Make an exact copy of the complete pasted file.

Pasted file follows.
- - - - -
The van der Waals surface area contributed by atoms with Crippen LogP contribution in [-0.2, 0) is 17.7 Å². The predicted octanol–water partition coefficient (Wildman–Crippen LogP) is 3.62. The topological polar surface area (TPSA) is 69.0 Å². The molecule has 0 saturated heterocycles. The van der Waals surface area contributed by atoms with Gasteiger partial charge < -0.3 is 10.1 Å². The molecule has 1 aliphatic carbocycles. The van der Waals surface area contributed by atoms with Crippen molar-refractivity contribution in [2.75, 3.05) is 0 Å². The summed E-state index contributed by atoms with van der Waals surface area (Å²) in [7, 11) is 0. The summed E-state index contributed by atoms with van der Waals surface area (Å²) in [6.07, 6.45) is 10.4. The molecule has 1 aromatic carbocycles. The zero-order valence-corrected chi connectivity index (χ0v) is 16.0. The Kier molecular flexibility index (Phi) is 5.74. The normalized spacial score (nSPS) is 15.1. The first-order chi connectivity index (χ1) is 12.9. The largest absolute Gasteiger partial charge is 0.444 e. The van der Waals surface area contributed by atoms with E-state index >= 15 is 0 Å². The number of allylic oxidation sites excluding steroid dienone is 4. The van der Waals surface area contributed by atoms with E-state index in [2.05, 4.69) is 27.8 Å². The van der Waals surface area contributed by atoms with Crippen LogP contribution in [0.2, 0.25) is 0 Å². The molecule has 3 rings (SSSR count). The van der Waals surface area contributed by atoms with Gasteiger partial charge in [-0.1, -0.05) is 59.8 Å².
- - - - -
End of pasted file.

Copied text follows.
The van der Waals surface area contributed by atoms with Crippen LogP contribution in [-0.2, 0) is 17.7 Å². The predicted octanol–water partition coefficient (Wildman–Crippen LogP) is 3.62. The topological polar surface area (TPSA) is 69.0 Å². The molecule has 0 saturated heterocycles. The van der Waals surface area contributed by atoms with Gasteiger partial charge < -0.3 is 10.1 Å². The molecule has 1 aliphatic carbocycles. The van der Waals surface area contributed by atoms with Crippen molar-refractivity contribution in [2.75, 3.05) is 0 Å². The summed E-state index contributed by atoms with van der Waals surface area (Å²) in [7, 11) is 0. The summed E-state index contributed by atoms with van der Waals surface area (Å²) in [6.07, 6.45) is 10.4. The molecule has 1 aromatic carbocycles. The zero-order valence-corrected chi connectivity index (χ0v) is 16.0. The Kier molecular flexibility index (Phi) is 5.74. The normalized spacial score (nSPS) is 15.1. The first-order chi connectivity index (χ1) is 12.9. The largest absolute Gasteiger partial charge is 0.444 e. The van der Waals surface area contributed by atoms with E-state index >= 15 is 0 Å². The number of allylic oxidation sites excluding steroid dienone is 4. The van der Waals surface area contributed by atoms with E-state index in [2.05, 4.69) is 27.8 Å². The van der Waals surface area contributed by atoms with Crippen LogP contribution in [0.2, 0.25) is 0 Å². The molecule has 3 rings (SSSR count). The van der Waals surface area contributed by atoms with Gasteiger partial charge in [-0.1, -0.05) is 59.8 Å².